Equifax reports hackers accessed up to 143 million US consumers’ information.

Equifax discovered the breach on July 29. Just today, the public finds out about the breach. In the interim, three Equifax executives dumped about $1.8 million in Equifax shares.

Hey, why not? It’s only a “small percentage” of their holdings.

Credit reporting firm Equifax reported on Thursday a breach in which cyber criminals gained access to personal information on as many as 143 million U.S. consumers.

The firm said the “cybersecurity incident” resulted in hackers accessing names, Social Security numbers, birth dates and other personal information on as many as 143 million consumers. The U.S. population is estimated to be around 324 million, according to the Census Bureau.

Thousands also had their credit card numbers and dispute documents accessed.

Equifax said in a statement that hackers “exploited a U.S. website application vulnerability” to gain unauthorized access to the files between mid-May and July. However, the company’s investigation has turned up “no evidence” that hackers accessed the company’s core consumer or commercial credit reporting databases.

Don’t Worry, It’s Not “Core Data”

Hackers got 143 million credit card numbers, social security numbers, and birthdates.

Don’t worry, that’s not core data.

Time To Dump Stock

Bloomberg reports Three Equifax Managers Sold Stock Before Cyber Hack Revealed.

Three Equifax Inc. senior executives sold shares worth almost $1.8 million in the days after the company discovered a security breach that may have compromised information on about 143 million U.S. consumers.

The credit-reporting service said late Thursday in a statement that it discovered the intrusion on July 29. Regulatory filings show that three days later, Chief Financial Officer John Gamble sold shares worth $946,374 and Joseph Loughran, president of U.S. information solutions, exercised options to dispose of stock worth $584,099. Rodolfo Ploder, president of workforce solutions, sold $250,458 of stock on Aug. 2. None of the filings lists the transactions as being part of 10b5-1 scheduled trading plans.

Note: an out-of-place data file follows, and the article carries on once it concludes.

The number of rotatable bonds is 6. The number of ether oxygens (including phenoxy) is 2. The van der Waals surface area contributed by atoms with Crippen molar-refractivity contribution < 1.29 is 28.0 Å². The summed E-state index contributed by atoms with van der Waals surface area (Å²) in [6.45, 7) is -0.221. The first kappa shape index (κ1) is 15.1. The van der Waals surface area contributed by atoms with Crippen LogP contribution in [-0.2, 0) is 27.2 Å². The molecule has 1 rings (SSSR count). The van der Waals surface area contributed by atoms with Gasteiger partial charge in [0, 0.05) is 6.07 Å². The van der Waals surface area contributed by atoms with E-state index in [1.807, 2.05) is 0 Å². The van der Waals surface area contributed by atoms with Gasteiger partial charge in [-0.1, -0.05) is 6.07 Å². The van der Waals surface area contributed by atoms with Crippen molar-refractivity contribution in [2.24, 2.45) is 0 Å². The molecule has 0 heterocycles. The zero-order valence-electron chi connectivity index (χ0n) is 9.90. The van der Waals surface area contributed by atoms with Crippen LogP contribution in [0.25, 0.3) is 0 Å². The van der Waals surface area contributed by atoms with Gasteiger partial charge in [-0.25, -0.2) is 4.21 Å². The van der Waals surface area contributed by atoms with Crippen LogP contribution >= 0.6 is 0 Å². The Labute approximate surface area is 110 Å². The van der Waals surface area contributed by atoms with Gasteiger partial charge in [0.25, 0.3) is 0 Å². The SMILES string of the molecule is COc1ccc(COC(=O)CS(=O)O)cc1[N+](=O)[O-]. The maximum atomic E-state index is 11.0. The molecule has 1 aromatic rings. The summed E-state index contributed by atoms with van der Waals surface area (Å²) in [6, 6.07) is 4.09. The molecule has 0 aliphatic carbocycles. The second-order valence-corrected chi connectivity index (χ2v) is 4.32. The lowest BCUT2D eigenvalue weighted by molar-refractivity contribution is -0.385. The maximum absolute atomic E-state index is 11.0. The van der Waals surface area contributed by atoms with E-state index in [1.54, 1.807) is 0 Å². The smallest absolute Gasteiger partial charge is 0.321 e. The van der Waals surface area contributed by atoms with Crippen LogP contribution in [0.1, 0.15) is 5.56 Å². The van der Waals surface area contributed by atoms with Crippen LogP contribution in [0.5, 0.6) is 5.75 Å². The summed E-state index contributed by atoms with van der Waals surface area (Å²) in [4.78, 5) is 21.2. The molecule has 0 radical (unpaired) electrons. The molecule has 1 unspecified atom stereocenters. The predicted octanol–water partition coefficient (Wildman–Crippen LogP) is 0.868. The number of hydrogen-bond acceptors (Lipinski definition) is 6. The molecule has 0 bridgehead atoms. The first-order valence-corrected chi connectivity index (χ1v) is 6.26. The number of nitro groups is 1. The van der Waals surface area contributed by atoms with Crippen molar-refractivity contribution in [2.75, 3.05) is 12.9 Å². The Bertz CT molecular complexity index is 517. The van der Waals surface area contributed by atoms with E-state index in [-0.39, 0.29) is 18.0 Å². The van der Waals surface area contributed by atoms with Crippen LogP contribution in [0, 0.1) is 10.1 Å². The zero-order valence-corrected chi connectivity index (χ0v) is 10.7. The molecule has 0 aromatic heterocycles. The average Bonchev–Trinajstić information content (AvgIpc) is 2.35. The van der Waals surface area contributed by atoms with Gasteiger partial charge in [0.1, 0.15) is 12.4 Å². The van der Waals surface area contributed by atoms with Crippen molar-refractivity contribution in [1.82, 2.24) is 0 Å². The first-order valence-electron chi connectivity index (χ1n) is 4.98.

The three “sold a small percentage of their Equifax shares,” Ines Gutzmer, a spokeswoman for the Atlanta-based company, said in an emailed statement. They “had no knowledge that an intrusion had occurred at the time.”

Equifax said in its statement that intruders accessed names, Social Security numbers, birth dates, addresses and driver’s-license numbers, as well as credit-card numbers for about 209,000 consumers. The incident ranks among the largest cybersecurity breaches in history.

Equifax shares tumbled 13 percent to $124 in extended trading at 7:49 p.m. in New York.

SEC Investigation Coming

A SEC investigation is undoubtedly on the way. Any findings will be swept under the rug. The absolute worst that likely to happen is a tiny fine. I suspect nothing at all will happen.

Out of the Blue

Here is the key point: “None of the filings lists the transactions as being part of 10b5-1 scheduled trading plans.”

That’s OK. $1.8 million is only a “small percentage”.

Nothing will be done about this. Instead, every now and then, the SEC will make a case out of someone like Martha Stewart. At the very least, enforce the laws, or don’t. This type of action creates mistrust.

At the very least, enforce the laws, or don’t. This type of action creates mistrust.

Equifax Tweets

This gives rise to totally inane positions such as

I propose something else.

Why Not Make Insider Trading Legal?

Insider trading laws do not apply to members of Congress. They can be on any committee about to issue a ruling on anything and take advantage. Hey, why not spread the wealth?

That may sound sarcastic, but it’s not. Insider trading is not going away.

What precisely is wrong about having information and acting on it?

Had there not been insider trading laws, the public may have found out about this long ago. Instead, insiders dumped shares over time and no one knows how many of their friends got tipped off as well.

If you think I am making a self-serving proposal, think again.

I do not know a damn thing and likely never will. If nothing else, end the hypocrisy of it all.

Mike “Mish” Shedlock